The Books with Staying Power

By now you've probably heard of the doctor that researched exactly why Mary Ingalls went blind, as detailed in the Litttle House on the Prairie series of books written by her sister, Laura Ingalls Wilder.
It's fascinating enough that Dr. Beth Tarini found evidence that either meningitis or encephalitis caused Mary's blindness, rather than scarlet fever, as the books detail.
But what I liked most about the story is that a series of books were so influential to a little girl that she grew up to not only remember the details, but to want to research more about a critical plot point.
I read like a fiend when I was a child, and there are so many books that mean a lot to me even today. So I thought I'd make a list of the books that were the most influential to me (in no particular order):

Little Women

by Louisa May Alcott
I read this book maybe dozens of times as a pre-teen, and of course I identified most with Jo. Her zest for life, her spirited defense of friends and family, and her creative spark really appealed to me. I credit Jo for influencing me to write.

Charlotte's Web

by E.B. White
I hate to admit it, but to this day I believe that my pets can understand me, thanks to this book. I also apologize to my sister, because when we were children I convinced her that a bunny lived in our walls and could talk to me, again all due to reading this story.

The Secret Garden

by Frances Hodgson Burnett
This book, along with Burnett's A Little Princess, gave me hope that anyone could find a better life and that being headstrong and determined wasn't such a bad thing for a girl. Blame these two if you find me to be too stubborn.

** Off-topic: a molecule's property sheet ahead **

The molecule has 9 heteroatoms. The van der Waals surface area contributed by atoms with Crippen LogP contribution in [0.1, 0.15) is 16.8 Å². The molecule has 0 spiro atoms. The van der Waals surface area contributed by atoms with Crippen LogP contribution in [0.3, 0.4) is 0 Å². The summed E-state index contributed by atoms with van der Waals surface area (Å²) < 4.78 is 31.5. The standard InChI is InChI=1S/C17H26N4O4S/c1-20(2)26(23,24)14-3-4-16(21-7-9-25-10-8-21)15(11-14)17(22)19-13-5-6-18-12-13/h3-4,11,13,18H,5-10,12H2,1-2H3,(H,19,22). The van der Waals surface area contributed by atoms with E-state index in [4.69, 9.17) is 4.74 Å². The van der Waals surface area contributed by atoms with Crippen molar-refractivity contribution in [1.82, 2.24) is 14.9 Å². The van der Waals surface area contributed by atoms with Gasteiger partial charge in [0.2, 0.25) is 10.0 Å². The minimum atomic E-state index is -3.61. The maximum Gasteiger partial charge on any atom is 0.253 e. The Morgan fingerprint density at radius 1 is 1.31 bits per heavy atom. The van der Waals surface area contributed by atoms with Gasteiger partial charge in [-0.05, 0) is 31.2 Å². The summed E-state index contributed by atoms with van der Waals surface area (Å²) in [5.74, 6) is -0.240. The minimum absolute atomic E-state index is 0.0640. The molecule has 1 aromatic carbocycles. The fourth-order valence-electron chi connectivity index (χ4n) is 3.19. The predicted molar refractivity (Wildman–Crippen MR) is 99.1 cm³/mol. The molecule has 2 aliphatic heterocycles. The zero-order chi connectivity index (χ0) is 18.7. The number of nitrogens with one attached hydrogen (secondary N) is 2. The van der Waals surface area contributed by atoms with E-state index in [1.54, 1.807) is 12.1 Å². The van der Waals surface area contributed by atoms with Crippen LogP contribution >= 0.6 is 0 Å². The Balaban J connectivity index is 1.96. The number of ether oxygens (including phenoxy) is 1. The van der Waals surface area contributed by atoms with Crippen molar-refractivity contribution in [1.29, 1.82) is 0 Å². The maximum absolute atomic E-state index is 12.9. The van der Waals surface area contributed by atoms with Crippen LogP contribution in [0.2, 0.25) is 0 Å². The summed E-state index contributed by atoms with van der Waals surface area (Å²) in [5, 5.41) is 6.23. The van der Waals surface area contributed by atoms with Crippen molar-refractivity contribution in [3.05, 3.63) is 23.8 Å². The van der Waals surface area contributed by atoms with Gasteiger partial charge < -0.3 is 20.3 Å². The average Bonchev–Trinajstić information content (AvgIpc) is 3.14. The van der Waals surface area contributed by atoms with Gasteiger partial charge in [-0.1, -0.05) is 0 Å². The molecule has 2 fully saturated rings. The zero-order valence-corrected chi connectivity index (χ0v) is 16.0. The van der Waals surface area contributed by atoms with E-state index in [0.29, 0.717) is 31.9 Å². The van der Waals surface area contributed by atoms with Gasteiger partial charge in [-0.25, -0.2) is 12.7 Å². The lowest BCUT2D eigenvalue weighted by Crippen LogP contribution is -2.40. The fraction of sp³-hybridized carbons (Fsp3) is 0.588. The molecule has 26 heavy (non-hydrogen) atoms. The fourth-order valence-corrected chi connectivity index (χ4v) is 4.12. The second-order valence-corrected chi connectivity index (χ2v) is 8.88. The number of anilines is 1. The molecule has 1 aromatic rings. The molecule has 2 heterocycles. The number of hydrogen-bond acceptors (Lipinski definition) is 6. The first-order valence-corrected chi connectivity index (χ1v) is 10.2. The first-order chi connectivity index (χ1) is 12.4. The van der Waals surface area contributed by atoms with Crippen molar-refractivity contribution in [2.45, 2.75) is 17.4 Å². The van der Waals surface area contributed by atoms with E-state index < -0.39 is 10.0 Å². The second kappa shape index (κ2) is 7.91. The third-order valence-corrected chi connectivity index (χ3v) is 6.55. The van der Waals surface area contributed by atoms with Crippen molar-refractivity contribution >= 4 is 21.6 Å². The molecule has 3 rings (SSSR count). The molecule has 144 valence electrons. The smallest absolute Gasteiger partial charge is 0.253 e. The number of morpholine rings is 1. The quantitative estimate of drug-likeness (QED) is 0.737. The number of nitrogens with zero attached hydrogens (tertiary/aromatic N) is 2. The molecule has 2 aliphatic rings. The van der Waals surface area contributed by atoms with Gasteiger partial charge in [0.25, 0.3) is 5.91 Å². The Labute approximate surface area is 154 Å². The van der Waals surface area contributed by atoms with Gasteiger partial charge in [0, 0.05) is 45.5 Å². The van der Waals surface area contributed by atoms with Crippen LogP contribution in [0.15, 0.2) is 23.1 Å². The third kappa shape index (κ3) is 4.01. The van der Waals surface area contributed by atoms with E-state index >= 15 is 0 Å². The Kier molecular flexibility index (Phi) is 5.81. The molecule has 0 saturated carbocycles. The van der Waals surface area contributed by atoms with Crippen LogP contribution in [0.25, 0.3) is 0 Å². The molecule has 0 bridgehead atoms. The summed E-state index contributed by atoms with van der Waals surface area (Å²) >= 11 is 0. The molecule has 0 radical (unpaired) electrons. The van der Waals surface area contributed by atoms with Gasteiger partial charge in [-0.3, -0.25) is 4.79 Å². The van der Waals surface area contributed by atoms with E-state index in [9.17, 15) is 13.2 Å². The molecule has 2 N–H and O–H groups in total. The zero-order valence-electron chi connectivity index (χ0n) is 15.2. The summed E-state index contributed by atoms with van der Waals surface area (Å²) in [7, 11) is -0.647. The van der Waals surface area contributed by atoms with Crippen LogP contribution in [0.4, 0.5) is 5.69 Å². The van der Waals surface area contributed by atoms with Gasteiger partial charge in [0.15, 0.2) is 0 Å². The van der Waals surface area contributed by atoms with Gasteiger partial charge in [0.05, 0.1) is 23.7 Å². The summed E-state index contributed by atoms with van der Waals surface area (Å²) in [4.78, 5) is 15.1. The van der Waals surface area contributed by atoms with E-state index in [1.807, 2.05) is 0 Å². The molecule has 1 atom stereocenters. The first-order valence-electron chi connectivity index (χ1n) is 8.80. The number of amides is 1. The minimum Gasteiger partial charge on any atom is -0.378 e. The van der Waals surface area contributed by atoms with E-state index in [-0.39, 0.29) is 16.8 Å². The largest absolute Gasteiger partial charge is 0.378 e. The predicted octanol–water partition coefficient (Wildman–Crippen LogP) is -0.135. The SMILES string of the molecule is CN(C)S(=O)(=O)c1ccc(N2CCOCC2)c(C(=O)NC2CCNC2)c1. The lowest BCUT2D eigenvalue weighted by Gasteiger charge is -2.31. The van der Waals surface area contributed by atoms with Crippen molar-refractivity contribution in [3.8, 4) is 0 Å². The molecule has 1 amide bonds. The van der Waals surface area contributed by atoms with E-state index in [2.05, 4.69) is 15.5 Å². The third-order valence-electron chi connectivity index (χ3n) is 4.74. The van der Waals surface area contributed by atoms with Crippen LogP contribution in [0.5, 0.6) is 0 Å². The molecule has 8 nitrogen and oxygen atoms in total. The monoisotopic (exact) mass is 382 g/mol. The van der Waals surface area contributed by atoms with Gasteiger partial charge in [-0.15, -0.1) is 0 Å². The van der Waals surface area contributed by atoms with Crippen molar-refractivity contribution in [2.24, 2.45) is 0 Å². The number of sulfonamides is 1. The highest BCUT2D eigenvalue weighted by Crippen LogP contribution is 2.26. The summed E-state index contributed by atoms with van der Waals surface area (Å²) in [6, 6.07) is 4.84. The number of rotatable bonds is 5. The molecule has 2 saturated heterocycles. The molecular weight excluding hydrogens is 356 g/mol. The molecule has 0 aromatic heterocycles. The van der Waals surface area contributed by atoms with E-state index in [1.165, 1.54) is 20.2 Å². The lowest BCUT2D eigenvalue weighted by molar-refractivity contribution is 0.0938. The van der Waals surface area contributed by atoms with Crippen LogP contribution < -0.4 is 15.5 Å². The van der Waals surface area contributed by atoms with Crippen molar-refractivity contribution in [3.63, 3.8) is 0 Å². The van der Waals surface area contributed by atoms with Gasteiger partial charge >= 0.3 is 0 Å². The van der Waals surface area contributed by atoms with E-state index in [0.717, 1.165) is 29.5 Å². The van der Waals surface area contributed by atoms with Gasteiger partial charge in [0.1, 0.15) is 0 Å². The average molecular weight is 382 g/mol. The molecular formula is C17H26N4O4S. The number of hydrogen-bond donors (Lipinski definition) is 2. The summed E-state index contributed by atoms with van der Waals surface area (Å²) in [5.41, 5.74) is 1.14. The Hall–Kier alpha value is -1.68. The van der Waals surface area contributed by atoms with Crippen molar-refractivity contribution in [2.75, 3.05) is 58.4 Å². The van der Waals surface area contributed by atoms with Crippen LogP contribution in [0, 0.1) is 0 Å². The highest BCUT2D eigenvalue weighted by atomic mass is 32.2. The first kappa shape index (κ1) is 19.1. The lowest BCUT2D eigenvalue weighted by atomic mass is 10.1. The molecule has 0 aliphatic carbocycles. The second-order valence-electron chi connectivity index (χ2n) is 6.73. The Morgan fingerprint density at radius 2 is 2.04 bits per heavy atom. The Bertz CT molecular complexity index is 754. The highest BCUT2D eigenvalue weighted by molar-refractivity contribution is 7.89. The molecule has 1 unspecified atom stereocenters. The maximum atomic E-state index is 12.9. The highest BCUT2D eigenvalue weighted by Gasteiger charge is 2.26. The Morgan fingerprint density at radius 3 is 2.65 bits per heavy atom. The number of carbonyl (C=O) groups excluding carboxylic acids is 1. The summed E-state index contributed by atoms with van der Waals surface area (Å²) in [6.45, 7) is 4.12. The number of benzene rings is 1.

From the Mixed-Up Files of Mrs. Basil E. Frankweiler

by E.L. Konigsburg
Two interesting points in my life can find their roots in this book. First, there was the time I tried to hide in the bookmobile with the goal of living among the books. And then, later in my adult life, this book inspired me to design a blogger sleepover in the Showtime House while I worked at Metropolitan Home magazine. The second event was much more successful than the first.

The Borrowers

by Mary Norton
Maybe it's my Scots-Irish heritage, but I still want to believe in fairies, sprites, and all manner of little magical people. The Borrowers were my first "evidence" that the stories could be true. As far as influence, though, this book made me look a little differently at the common, everyday things around me.

The Incredible Journey

by Sheila Bunford
Courage, strength, and the idea that you should never, ever give up. Not a bad recipe for a book that taught me a lot.

Mythology: Timeless Tales of Gods and Heroes

by Edith Hamilton
This was an old book that I found at a library sale for $1 when I was about 10. And I still have it. Full of swashbuckling tales of heroes and monsters, Mythology was also an interesting primer on the faults and failings of men, and of the gods they idolize.

Other books I devoured included several series: Little House, Trixie Belden, Bobbsey Twins (leftovers from my mom), Hardy Boys, Nancy Drew, and more.
What books from your childhood influenced you the most?

1 comment:

  1. The Hardy Boys for sure! I think many of the books that have stayed with me are books with fantasy themes that had really powerful female characters, like anything by Tamora Pierce. The "Alanna" series was the first I remember reading of hers, but the "Protector of the Small" series, about the first female knight in the fantasy realm of Tortall, was definitely my favorite. Also in that vein was the "Dealing with Dragons" series by Patricia C. Wrede, in which a tomboy princess runs away from home to live with a dragon (instead of being kidnapped, as princesses usually are). I think those books definitely helped shape my personality! I also remember reading all of the Redwall books and anything by Roald Dahl. Not to mention Shel Silverstein! I could do this all day...